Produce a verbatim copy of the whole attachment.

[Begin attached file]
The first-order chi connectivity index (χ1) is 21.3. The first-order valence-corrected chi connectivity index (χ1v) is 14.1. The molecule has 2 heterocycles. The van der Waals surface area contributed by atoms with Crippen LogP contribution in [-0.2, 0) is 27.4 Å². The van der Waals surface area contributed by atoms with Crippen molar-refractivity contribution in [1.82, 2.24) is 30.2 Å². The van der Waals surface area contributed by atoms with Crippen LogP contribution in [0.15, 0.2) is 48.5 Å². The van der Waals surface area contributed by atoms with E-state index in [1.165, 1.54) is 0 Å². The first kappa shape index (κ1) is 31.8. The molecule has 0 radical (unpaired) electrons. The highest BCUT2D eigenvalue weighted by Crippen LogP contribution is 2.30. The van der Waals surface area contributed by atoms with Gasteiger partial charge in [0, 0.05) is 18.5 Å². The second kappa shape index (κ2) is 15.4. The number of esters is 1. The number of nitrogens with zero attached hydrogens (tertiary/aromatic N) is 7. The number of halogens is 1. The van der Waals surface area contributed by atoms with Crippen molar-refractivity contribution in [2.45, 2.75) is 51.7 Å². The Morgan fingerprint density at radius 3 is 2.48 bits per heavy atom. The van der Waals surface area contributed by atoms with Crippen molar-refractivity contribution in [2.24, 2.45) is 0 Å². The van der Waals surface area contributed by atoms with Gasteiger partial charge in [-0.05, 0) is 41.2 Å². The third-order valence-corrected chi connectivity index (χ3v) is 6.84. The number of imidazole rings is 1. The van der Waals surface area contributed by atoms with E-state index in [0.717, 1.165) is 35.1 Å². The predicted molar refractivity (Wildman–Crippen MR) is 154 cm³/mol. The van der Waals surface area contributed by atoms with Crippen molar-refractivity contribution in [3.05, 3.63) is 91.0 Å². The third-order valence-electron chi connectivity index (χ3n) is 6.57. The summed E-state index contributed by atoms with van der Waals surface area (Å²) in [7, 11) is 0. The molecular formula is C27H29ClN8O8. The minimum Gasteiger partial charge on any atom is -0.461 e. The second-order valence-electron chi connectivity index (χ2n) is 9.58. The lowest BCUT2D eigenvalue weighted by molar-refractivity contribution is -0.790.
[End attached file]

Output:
The first-order chi connectivity index (χ1) is 21.3. The first-order valence-corrected chi connectivity index (χ1v) is 14.1. The molecule has 2 heterocycles. The van der Waals surface area contributed by atoms with Crippen LogP contribution in [-0.2, 0) is 27.4 Å². The van der Waals surface area contributed by atoms with Crippen molar-refractivity contribution in [1.82, 2.24) is 30.2 Å². The van der Waals surface area contributed by atoms with Crippen LogP contribution in [0.15, 0.2) is 48.5 Å². The van der Waals surface area contributed by atoms with E-state index in [1.165, 1.54) is 0 Å². The first kappa shape index (κ1) is 31.8. The molecule has 0 radical (unpaired) electrons. The highest BCUT2D eigenvalue weighted by Crippen LogP contribution is 2.30. The van der Waals surface area contributed by atoms with Gasteiger partial charge in [0, 0.05) is 18.5 Å². The second kappa shape index (κ2) is 15.4. The number of esters is 1. The number of nitrogens with zero attached hydrogens (tertiary/aromatic N) is 7. The number of halogens is 1. The van der Waals surface area contributed by atoms with Crippen molar-refractivity contribution in [2.45, 2.75) is 51.7 Å². The Morgan fingerprint density at radius 3 is 2.48 bits per heavy atom. The van der Waals surface area contributed by atoms with Crippen molar-refractivity contribution in [2.24, 2.45) is 0 Å². The van der Waals surface area contributed by atoms with Gasteiger partial charge in [-0.05, 0) is 41.2 Å². The third-order valence-corrected chi connectivity index (χ3v) is 6.84. The number of imidazole rings is 1. The van der Waals surface area contributed by atoms with E-state index in [0.717, 1.165) is 35.1 Å². The predicted molar refractivity (Wildman–Crippen MR) is 154 cm³/mol. The van der Waals surface area contributed by atoms with Crippen molar-refractivity contribution in [3.05, 3.63) is 91.0 Å². The third-order valence-electron chi connectivity index (χ3n) is 6.57. The summed E-state index contributed by atoms with van der Waals surface area (Å²) in [7, 11) is 0. The molecular formula is C27H29ClN8O8. The minimum Gasteiger partial charge on any atom is -0.461 e. The second-order valence-electron chi connectivity index (χ2n) is 9.58. The lowest BCUT2D eigenvalue weighted by molar-refractivity contribution is -0.790.